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Over the years, I have returned to this passage many times.  There is a lot to unpack in just a few verses.  One of the things that always “gets” me about this passage is that I want to just leap from Faith to Love without the steps in-between.  The world needs love– I need love– and I want to spread love, reflect love, and be known for loving others.  God is Love, and showed His love through Christ– I believe in God and trust Christ.  Voila!– He has given me everything I need, so I should be loving.  But Peter writes what he knows very well.  Following Jesus, learning from Him, growing to be more like Him–it begins with Faith, but it grows through discipleship.  I “loved” people before I had Faith in Christ.  I may “feel” love for others, but if my thoughts and actions are not being  transformed by His Spirit; or if I continue to act out of habit or selfish impulse, my “love” will be corrupted and compromised by the world.   It will be “my” love and not God’s love working through me.  For that to happen, I need to add goodness, knowledge, self-control, perseverance and all the rest.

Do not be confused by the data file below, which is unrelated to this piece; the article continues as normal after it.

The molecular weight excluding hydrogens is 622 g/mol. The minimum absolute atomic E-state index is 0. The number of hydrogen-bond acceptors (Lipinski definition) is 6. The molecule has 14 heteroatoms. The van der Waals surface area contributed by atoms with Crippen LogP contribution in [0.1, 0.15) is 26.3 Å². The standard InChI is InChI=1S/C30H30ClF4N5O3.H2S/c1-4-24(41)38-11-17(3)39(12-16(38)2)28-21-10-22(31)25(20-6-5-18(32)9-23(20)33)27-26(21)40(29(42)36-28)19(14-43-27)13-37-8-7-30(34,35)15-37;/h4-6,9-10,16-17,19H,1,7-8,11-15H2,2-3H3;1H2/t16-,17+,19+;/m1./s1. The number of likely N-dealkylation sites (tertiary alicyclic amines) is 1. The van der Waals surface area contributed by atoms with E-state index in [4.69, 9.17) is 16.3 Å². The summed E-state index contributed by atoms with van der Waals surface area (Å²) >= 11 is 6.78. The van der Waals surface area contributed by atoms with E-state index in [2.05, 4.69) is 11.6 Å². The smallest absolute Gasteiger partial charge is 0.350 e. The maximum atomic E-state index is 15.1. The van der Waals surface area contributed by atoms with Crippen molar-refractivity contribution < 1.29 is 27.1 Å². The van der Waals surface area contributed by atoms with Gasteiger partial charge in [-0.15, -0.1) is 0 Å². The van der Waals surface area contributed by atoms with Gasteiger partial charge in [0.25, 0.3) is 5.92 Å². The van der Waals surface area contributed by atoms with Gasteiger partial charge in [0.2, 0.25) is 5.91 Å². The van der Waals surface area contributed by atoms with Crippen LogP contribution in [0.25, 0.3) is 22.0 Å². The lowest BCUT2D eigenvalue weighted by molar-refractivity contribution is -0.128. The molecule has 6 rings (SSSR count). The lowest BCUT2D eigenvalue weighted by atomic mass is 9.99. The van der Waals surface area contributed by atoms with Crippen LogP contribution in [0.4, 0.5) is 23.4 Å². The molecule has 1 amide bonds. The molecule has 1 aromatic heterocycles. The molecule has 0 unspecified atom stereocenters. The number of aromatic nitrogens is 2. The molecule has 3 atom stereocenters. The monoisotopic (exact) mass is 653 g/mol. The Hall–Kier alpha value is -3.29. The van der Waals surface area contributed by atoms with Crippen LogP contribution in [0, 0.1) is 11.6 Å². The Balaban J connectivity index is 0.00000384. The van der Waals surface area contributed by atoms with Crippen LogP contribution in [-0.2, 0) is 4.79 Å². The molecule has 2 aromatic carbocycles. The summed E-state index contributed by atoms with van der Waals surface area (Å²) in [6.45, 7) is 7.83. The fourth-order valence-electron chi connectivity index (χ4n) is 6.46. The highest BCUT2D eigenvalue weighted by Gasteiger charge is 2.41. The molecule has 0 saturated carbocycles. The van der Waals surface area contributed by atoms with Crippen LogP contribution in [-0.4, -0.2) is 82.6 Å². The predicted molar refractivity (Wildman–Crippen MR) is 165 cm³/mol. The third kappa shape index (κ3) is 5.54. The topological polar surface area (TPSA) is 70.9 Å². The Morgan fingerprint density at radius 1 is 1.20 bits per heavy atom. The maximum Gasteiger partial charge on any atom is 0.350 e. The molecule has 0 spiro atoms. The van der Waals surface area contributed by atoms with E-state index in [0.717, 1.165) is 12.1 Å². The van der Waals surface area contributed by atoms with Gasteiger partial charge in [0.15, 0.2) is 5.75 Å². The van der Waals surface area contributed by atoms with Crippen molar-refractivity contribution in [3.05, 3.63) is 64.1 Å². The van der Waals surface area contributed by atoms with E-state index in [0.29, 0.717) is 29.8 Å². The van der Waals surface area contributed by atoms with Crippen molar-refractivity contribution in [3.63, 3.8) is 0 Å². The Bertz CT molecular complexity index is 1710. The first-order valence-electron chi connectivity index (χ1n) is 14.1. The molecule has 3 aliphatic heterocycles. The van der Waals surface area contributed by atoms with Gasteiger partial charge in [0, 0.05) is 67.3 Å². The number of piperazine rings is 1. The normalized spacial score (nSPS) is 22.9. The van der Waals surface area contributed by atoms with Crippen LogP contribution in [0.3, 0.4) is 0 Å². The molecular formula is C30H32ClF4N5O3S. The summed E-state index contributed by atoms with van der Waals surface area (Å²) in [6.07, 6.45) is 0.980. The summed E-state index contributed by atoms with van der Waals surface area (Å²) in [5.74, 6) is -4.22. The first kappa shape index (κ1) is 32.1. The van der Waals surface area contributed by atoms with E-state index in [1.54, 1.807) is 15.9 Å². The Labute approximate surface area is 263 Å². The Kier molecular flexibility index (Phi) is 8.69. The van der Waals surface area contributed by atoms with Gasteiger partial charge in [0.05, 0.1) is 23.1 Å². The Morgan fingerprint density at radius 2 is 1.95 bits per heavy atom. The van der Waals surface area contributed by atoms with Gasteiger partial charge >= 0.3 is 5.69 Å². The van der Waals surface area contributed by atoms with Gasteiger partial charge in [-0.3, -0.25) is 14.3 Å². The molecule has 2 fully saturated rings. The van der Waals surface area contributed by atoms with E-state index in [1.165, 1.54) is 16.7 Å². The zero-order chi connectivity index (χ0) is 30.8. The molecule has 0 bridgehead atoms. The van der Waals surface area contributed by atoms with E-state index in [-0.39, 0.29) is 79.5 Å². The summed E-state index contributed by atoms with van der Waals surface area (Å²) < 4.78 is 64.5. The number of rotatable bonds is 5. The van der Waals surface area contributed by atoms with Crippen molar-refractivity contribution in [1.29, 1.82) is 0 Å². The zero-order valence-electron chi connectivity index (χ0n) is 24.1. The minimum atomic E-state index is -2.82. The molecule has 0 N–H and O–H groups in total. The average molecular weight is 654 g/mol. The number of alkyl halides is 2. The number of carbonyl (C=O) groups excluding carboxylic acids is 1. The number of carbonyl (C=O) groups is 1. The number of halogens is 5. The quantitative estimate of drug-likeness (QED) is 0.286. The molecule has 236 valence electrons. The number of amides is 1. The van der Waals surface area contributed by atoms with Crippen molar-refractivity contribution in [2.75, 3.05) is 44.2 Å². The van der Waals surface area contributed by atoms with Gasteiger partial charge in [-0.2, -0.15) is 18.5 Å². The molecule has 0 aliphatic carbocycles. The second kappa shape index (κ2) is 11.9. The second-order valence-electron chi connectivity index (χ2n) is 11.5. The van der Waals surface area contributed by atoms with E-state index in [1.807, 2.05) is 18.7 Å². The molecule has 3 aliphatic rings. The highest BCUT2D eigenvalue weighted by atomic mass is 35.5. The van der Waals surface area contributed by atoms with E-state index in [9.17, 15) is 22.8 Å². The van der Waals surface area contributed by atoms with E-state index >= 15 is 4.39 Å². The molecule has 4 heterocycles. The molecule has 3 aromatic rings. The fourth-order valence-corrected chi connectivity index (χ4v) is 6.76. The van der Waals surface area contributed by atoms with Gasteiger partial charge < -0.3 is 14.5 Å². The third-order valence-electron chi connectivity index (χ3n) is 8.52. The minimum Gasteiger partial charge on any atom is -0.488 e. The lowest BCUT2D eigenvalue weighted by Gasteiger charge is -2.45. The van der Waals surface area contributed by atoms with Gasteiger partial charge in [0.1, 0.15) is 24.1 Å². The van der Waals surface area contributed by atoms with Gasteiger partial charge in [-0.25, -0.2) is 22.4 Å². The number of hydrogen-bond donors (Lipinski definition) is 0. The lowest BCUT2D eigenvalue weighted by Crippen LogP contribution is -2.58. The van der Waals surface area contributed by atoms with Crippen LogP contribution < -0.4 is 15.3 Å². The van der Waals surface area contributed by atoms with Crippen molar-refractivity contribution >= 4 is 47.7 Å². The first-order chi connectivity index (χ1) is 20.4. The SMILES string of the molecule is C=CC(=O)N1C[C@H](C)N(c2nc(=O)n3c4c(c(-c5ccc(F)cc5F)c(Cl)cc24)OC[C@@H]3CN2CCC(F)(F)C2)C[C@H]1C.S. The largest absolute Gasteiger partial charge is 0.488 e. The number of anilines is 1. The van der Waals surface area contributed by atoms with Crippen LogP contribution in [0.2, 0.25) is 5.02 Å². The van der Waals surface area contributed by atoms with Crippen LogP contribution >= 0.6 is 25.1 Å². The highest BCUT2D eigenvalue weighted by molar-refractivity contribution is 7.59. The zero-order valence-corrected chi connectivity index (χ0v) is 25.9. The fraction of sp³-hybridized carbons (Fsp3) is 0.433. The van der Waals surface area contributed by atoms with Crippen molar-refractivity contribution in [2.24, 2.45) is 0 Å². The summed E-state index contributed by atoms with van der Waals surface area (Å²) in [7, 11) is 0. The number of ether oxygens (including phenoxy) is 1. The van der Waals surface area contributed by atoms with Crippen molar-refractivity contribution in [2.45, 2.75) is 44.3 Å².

And adding these virtues requires that I humble myself to admit that I am not “good”, that I don’t already “know” everything…that I “need” to depend on God for any goodness, wisdom, discipline, strength to persevere, etc.

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God is Good– He has already made provision for me to have everything I really need.  He will guide me every step of the way; giving me all that I need when and how I need it most.  I don’t “need” to worry or run myself ragged trying to earn God’s approval or favor.  But I do “need” to trust that God will continue to work in me and through me for His Glory.  And I need to come daily before His throne to listen and learn from Him, and reach out daily to go through the steps of turning Faith into Love in action.

Childlike Faith

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I got to spend the day with my granddaughter earlier this week.  She’s three, and has all the energy of a firecracker, and the curiosity of a kitten.  She is learning to discern what things and which people are trustworthy (or not).  Having worked with children from infants to teens over the years, I have seen this progression in others– sometimes with good results, and sometimes ending in disaster.